Sunday, January 01, 2006

Reading Babylon 5

I realise it’s not everyone’s cup of tea, and sometimes it even feels a little bit stewed to me, but, man, I used to love Babylon 5. Not in a Xander Harris, commemorative plates way, but I did buy the entire run on VHS, and then again on DVD. I’ve got novels, comics and episode guides lying about - it’s a show that really brings out my inner geek. Now I’ve taken what is possibly the final step over the precipice and started buying the scripts. All of Joe Straczynski’s scripts are being released in 14 volumes, with a special 15th volume available as a gift to those who buy the whole set.

Now, Straczynski may be a hero to some, but he’s a long way from being David Milch. What I always loved about Babylon 5 was its ambition, and sense of scale - every story detail, no matter how small or large, made important contributions to the bigger picture. What the characters wanted, and what they did to get it, were always compelling; how they spoke, well, it was like knitting needles puncturing my head. Here’s a particularly clunky exposition dump from The Parliament of Dreams as an example:


Don’t blame me, blame Earth Central. “Say, we’ve got an idea. How about an entire week where every alien species on Babylon 5 is encouraged to demonstrate their dominant religious belief? It’ll advance the cause of interplanetary peace and understanding.” As bright ideas go, this one’s right up there with having my gums extracted.

Straczynski’s words are neither realistic, or stylised; they are clunky and workman-like; but despite some of his scripts being unbelievably wordy, he doesn’t actually tell his stories with dialogue, he uses action, and spectacle. B5’s most memorable moments are all dialogue-free: people running in slow motion, eerie reflections, shit exploding - consequences, in other words. Inevitability, if you prefer, which is really the over-riding theme of the whole series.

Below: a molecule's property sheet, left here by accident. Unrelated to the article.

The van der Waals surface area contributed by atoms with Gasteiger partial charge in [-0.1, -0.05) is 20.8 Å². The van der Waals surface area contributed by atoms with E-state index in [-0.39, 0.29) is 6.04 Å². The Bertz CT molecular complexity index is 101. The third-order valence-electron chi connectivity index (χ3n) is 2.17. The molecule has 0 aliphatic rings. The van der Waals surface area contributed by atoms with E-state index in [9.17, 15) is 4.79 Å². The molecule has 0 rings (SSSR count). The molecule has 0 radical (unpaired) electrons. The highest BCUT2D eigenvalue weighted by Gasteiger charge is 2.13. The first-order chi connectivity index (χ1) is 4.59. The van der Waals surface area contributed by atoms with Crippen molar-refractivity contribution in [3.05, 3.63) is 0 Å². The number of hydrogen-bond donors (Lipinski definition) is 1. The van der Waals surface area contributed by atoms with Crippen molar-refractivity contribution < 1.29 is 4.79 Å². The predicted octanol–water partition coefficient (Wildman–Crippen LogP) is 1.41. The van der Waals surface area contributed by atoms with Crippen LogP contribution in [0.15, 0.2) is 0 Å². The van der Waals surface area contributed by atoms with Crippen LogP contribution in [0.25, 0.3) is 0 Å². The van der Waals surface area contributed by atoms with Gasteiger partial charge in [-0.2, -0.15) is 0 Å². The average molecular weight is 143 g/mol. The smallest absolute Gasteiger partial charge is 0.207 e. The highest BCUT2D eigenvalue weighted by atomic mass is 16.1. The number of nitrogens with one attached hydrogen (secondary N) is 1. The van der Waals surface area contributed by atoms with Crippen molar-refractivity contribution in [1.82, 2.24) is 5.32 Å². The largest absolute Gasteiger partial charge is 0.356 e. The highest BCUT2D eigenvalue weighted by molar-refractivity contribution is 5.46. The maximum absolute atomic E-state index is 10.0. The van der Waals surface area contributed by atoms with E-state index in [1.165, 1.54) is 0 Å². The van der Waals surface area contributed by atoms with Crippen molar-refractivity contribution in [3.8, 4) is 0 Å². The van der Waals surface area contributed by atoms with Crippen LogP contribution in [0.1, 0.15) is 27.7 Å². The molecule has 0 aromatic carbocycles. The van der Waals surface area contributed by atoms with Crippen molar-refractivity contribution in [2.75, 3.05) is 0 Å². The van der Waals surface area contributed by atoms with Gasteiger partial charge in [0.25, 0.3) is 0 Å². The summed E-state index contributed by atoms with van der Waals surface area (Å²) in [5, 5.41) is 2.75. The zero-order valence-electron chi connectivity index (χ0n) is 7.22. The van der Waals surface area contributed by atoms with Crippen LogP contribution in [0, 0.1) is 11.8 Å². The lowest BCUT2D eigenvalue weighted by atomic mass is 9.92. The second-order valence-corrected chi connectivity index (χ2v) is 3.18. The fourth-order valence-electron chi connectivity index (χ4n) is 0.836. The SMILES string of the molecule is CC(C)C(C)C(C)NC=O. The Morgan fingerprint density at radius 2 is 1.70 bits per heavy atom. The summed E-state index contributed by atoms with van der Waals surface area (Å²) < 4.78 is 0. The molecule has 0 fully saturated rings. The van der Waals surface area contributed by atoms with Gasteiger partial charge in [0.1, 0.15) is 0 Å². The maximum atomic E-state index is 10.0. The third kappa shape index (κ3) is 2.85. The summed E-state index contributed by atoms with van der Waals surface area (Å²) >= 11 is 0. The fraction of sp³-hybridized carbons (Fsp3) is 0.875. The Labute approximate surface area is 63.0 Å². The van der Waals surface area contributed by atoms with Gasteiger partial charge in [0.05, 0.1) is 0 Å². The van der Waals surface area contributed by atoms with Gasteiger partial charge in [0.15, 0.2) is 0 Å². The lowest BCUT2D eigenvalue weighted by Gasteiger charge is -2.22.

It took a while for the show to click with me - not only was the dialogue painful, but the performances were strained. It wasn’t until episode ten - Mind War, the last script in volume one, that I started to cotton on to JMS’s vision. That episode, with its “OMG, what did I just see” Act Three out, blew me away. Ten years on, and I can still taste the Campbell’s soup and tagliatelli I was forgetting to chew on as I watched the passage of the First Ones across Sigma 957.

Establishing the Skydancer.

Catherine is working at the equipment before her...when suddenly there’s a FLASH of blinding, bone-white light that floods the cockpit and burns into our eyes. It washes over everything, terrible in its brilliance.

She raises an arm to cover her eyes.

Something massive -- and I mean massive, ten miles across, glowing and gossamer and fire and nightmare, an impossible alien construct of angles and colors -- moves past the Skydancer in B.G. The Skydancer is barely a speck against it.

We can see only a portion of it. We should get from this a sense of overwhelming power, and mystery.

(note: this is not a shadowman craft; that’s later.)

Vibrating -- not shaking, vibrating -- caught in the wake of something unimaginable huge. This is the nearest spacebourne equivalent to a ‘57 Chevy caught in a UFO encounter. The light is terrible.

As the alien craft moves toward a hole opening up in space, a time/space distortion that is almost painful to look at.